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UK Coaching Participation Team
14

Three Ways to Help People Set Goals

Traditionally, goal setting is linked with improving a skill or improving sport performance. However, coaches now also help people set a range of personal goals that are important to them

Examples of some common personal goals people might set themselves include: to lose weight; take part in a charity event; feel better about themselves; meet new people; attend a session regularly; increase their activity levels; or being able to manage a health condition more easily.

When coaching someone to be more active, goal setting can help:

  • a person focus on their overall activity goal – ie something to aim for; manageable steps (short-term goals)
  • a person maintain their motivation as they achieve each short-term goal
  • increase a person's confidence as each goal is achieved.

Here are three ways to help people set and achieve goals that are important to them. Consider which method best suits your participants and the time you have available. People have different reasons for attending your session and may want to set goals in different ways. Check out the following three examples to help decide on how formal or informal, and how long, a goal setting process might be.

1. Have better conversations

Make time to talk to people in your session. Keep it conversational rather than a series of questions that are too formal and process orientated.

Examples of how you could start a conversation include:

  • What would you like to get out of each session?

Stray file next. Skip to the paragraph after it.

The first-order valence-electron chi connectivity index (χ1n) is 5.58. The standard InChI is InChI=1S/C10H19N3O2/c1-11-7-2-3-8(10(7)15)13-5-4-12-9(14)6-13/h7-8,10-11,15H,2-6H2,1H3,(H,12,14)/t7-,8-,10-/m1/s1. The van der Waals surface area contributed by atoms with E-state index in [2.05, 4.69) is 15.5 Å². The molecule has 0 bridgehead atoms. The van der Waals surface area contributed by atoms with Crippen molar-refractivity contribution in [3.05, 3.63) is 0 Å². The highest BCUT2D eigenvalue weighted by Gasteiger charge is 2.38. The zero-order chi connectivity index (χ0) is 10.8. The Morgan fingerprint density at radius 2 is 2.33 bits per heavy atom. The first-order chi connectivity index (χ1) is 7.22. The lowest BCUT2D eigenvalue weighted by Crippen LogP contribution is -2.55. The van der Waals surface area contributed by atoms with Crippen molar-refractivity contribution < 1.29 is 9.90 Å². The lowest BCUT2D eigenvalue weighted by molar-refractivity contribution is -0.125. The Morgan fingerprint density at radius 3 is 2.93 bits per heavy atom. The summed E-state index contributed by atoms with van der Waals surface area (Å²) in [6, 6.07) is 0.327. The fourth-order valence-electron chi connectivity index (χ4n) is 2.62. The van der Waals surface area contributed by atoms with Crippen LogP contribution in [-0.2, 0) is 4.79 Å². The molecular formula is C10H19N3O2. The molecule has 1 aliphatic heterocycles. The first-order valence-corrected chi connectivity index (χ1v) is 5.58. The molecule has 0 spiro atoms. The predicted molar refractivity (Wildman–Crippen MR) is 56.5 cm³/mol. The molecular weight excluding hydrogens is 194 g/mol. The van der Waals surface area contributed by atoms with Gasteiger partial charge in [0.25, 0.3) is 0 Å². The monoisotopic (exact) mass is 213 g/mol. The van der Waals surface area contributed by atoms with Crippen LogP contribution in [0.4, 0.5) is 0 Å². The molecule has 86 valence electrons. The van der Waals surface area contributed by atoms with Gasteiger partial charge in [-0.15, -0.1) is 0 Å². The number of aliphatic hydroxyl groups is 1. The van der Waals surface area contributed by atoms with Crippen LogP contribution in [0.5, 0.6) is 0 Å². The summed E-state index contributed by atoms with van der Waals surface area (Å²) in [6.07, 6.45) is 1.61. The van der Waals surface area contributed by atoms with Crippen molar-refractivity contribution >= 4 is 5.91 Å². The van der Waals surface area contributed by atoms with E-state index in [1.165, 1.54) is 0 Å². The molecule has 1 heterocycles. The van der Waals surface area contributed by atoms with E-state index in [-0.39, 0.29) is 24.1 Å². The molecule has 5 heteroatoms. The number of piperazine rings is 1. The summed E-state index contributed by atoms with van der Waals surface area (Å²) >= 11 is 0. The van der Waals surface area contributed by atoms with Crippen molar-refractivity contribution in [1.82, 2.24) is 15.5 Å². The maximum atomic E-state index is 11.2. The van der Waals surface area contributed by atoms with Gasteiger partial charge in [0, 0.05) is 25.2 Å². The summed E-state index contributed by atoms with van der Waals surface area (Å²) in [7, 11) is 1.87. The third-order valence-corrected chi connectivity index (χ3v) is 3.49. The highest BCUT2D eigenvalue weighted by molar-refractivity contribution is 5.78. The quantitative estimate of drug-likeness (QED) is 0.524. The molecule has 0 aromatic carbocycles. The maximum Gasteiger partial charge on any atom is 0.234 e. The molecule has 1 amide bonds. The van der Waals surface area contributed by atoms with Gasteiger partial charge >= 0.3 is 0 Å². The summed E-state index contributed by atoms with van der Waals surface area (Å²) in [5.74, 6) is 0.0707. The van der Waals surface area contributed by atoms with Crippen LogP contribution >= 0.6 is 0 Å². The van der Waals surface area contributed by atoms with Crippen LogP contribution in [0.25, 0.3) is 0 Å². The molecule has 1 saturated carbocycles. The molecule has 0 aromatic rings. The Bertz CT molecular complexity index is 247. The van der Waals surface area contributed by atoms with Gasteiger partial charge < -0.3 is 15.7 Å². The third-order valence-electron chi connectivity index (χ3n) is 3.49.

• Do you have any longer-term goals you are working towards?
  • What does success look like for you?

2. STAR – An informal way of goal setting

  • Set a Target: Through targeted questioning. 
  • Achieve: Support achievement of goals through delivery.
  • Recognise: Celebrate when goals have been achieved.

3. SMART – A commonly referenced way of goal setting

  • Specific: Make it as precise as possible. What is the person wants to achieve?
  • Measurable: Can you both monitor the progress?
  • Achievable: Is this participation goal achievable within the time frame and are the resources available?
  • Realistic: Is this goal challenging whilst still practical (might be based on current starting position of the participant)?
  • Time-framed: Make it time-framed.
  • Break big goals into smaller chunks, but not too many!
  • Connect people who have similar goals.
  • Encourage people to refresh their goals regularly. Know when people are likely to achieve their goal and talk to them about the next thing they want to work towards.
  • Discuss when relapses could happen, and mitigate.
  • Be proactive in noticing, recognising and rewarding people when they meet their goals.

Related Content

  • The Art of Goal Setting

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  • Goal Setting in Action

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  • Helping More Women Get Active

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UK Coaching Participation Team